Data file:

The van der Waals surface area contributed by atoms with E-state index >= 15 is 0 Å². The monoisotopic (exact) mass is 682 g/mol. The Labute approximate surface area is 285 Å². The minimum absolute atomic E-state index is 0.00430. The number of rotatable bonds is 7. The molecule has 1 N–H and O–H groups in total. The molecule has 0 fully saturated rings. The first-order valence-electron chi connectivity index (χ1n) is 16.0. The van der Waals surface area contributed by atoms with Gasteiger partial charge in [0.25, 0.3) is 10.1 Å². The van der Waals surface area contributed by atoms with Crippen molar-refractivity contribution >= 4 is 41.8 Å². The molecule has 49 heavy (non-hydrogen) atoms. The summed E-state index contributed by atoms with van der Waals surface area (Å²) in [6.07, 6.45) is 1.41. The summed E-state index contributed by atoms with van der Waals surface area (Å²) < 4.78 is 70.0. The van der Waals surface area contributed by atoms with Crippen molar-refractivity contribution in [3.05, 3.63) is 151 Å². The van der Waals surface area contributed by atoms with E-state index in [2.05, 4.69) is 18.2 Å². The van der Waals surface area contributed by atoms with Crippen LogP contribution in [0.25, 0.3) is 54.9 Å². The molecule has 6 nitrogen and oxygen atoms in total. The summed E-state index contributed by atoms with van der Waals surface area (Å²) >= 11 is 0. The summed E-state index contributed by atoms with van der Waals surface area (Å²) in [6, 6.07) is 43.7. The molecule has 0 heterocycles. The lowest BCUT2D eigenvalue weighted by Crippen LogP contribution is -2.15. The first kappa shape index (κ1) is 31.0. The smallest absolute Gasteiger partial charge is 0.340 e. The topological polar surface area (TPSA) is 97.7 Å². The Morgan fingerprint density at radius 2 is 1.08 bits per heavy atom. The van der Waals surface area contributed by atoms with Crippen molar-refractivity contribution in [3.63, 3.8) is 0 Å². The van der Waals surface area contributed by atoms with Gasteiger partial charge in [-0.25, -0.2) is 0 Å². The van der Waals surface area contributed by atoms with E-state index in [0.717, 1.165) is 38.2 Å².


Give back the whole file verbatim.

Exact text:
The van der Waals surface area contributed by atoms with E-state index >= 15 is 0 Å². The monoisotopic (exact) mass is 682 g/mol. The Labute approximate surface area is 285 Å². The minimum absolute atomic E-state index is 0.00430. The number of rotatable bonds is 7. The molecule has 1 N–H and O–H groups in total. The molecule has 0 fully saturated rings. The first-order valence-electron chi connectivity index (χ1n) is 16.0. The van der Waals surface area contributed by atoms with Gasteiger partial charge in [0.25, 0.3) is 10.1 Å². The van der Waals surface area contributed by atoms with Crippen molar-refractivity contribution >= 4 is 41.8 Å². The molecule has 49 heavy (non-hydrogen) atoms. The summed E-state index contributed by atoms with van der Waals surface area (Å²) in [6.07, 6.45) is 1.41. The summed E-state index contributed by atoms with van der Waals surface area (Å²) < 4.78 is 70.0. The van der Waals surface area contributed by atoms with Crippen molar-refractivity contribution in [3.05, 3.63) is 151 Å². The van der Waals surface area contributed by atoms with E-state index in [2.05, 4.69) is 18.2 Å². The van der Waals surface area contributed by atoms with Crippen LogP contribution in [0.25, 0.3) is 54.9 Å². The molecule has 6 nitrogen and oxygen atoms in total. The summed E-state index contributed by atoms with van der Waals surface area (Å²) >= 11 is 0. The summed E-state index contributed by atoms with van der Waals surface area (Å²) in [6, 6.07) is 43.7. The molecule has 0 heterocycles. The lowest BCUT2D eigenvalue weighted by Crippen LogP contribution is -2.15. The first kappa shape index (κ1) is 31.0. The smallest absolute Gasteiger partial charge is 0.340 e. The topological polar surface area (TPSA) is 97.7 Å². The Morgan fingerprint density at radius 2 is 1.08 bits per heavy atom. The van der Waals surface area contributed by atoms with Crippen molar-refractivity contribution in [3.63, 3.8) is 0 Å². The van der Waals surface area contributed by atoms with Gasteiger partial charge in [-0.25, -0.2) is 0 Å². The van der Waals surface area contributed by atoms with E-state index in [0.717, 1.165) is 38.2 Å².